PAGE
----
Cannabis is followed through to sale in Washington and several other states, making it one of the most popular industries in the country. This can be beneficial for both consumers and farmers, with detailed information on product history. However, no information on the packaging is followed at this stage.

Many cannabis products are packaged in plastic packaging and other disposable but non-recyclable packaging. But consumers can let producers know they want information about sustainable development - including details on the materials used for packaging and instructions on how to get rid of them responsibly.

Pesticides and other chemicals

Pesticide use is widespread in all sectors of agriculture; it is not unique to the cannabis industry. However, it is still worth thinking about it. Many farmers, in an effort to protect their cannabis plants, could use chemical pesticides, fertilizers and other products that end up in soil or water sources.

Size of the farm

It should also be noted that the size of a farm can affect its overall impact on the environment. Assuming all other variables are equal, a small farm will generally have less impact on the environment than a large industrial farm. However, a farm that uses sustainable farming practices naturally reduces its negative impact on the environment on a larger scale, especially when compared to industrial farms.

At this early stage, many cannabis growers are small farmers, as in Massachusetts, where the USDA estimates that 95% of cannabis farms are "small farms", and 82% are family farms. But as the industry grows, it will be interesting to see how the transformation of cannabis into society will affect farm size and farming practices.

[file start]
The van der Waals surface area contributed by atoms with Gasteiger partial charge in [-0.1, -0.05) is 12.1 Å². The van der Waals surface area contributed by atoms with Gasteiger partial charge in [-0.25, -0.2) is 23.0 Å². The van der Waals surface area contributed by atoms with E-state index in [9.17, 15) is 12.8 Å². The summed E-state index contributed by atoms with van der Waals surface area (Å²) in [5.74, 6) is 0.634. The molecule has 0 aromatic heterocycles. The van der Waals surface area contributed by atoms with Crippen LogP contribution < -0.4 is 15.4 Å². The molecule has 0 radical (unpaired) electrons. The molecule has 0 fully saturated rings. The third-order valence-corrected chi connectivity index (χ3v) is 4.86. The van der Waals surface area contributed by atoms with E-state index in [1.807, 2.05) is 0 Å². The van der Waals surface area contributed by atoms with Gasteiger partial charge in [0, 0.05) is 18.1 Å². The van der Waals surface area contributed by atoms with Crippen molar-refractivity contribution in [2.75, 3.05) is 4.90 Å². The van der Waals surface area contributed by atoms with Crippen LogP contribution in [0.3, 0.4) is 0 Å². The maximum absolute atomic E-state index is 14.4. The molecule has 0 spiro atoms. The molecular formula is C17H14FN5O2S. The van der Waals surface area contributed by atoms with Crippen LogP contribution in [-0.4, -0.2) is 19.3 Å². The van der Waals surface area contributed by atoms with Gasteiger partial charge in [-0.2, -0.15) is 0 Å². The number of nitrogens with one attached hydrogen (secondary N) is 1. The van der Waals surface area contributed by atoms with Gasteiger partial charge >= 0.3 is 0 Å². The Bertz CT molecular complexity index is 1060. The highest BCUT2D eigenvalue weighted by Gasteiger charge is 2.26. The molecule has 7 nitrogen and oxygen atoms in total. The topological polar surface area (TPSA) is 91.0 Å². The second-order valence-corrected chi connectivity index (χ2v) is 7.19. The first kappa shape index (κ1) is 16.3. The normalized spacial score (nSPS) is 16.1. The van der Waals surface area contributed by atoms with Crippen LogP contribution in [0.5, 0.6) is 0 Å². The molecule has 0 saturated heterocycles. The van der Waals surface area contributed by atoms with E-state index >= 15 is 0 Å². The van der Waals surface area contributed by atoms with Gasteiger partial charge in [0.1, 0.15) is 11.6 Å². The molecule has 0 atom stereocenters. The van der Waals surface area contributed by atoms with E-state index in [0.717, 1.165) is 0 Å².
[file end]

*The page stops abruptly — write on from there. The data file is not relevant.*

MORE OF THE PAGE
Individual differences

Not all cannabis farms will have the same impact, even with size. Some cannabis growers will try to make their operations greener. But others can reduce some costs to save money or increase returns - even if it means breaking the law. However, the same goes for any farm.

Cannabis as a carbon sensor

We must also take into account that cannabis is a plant, and like all plants, it absorbs carbon dioxide and produces oxygen. This allows a cannabis farm to function as a kind of carbon sensor, trapping carbon dioxide from the atmosphere and ultimately reducing the effects of civilization's CO2 production, if only slightly. Of course, if the farm produces more CO2 than the plants can absorb, this effect will be canceled.

In the end, the environmental impact of cannabis cultivation is unclear, with too many variables at stake, including the size of farms and the practices of cannabis growers.

Although state and local governments are strengthening environmental regulation of cannabis cultivation, it appears that many cannabis growers are already engaged in environmental stewardship and sustainability.

There are certainly problems to be solved with regard to regulation, the CO2 impact of the use of artificial light and non-durable packaging. But for now, cannabis cultivation seems to be taking a positive direction.

Tags : Agriculture / GrowbiotechnologyEnvironmentGMTechnology